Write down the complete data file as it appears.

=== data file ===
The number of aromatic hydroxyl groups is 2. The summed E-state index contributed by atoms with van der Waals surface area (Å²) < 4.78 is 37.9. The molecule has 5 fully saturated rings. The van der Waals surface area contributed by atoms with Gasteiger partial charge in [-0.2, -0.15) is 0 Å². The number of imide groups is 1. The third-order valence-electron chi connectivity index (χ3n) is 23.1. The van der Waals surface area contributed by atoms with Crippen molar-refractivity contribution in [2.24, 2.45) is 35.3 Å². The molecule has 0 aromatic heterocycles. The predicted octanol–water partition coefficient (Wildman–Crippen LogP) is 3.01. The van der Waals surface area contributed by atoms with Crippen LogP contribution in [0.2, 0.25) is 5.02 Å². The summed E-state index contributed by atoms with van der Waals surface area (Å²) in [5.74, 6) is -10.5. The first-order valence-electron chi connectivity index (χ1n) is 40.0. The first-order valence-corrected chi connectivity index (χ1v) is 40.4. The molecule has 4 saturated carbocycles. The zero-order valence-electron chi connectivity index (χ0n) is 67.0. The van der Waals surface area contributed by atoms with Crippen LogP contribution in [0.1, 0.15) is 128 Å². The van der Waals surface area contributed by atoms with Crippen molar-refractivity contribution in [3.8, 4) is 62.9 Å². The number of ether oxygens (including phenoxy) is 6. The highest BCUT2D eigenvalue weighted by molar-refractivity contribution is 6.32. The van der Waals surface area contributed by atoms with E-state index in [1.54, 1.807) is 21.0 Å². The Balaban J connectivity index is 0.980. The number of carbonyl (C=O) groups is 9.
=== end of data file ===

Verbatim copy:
The number of aromatic hydroxyl groups is 2. The summed E-state index contributed by atoms with van der Waals surface area (Å²) < 4.78 is 37.9. The molecule has 5 fully saturated rings. The van der Waals surface area contributed by atoms with Gasteiger partial charge in [-0.2, -0.15) is 0 Å². The number of imide groups is 1. The third-order valence-electron chi connectivity index (χ3n) is 23.1. The van der Waals surface area contributed by atoms with Crippen molar-refractivity contribution in [2.24, 2.45) is 35.3 Å². The molecule has 0 aromatic heterocycles. The predicted octanol–water partition coefficient (Wildman–Crippen LogP) is 3.01. The van der Waals surface area contributed by atoms with Crippen LogP contribution in [0.2, 0.25) is 5.02 Å². The summed E-state index contributed by atoms with van der Waals surface area (Å²) in [5.74, 6) is -10.5. The first-order valence-electron chi connectivity index (χ1n) is 40.0. The first-order valence-corrected chi connectivity index (χ1v) is 40.4. The molecule has 4 saturated carbocycles. The zero-order valence-electron chi connectivity index (χ0n) is 67.0. The van der Waals surface area contributed by atoms with Crippen LogP contribution in [0.1, 0.15) is 128 Å². The van der Waals surface area contributed by atoms with Crippen molar-refractivity contribution in [3.8, 4) is 62.9 Å². The number of ether oxygens (including phenoxy) is 6. The highest BCUT2D eigenvalue weighted by molar-refractivity contribution is 6.32. The van der Waals surface area contributed by atoms with E-state index in [1.54, 1.807) is 21.0 Å². The Balaban J connectivity index is 0.980. The number of carbonyl (C=O) groups is 9.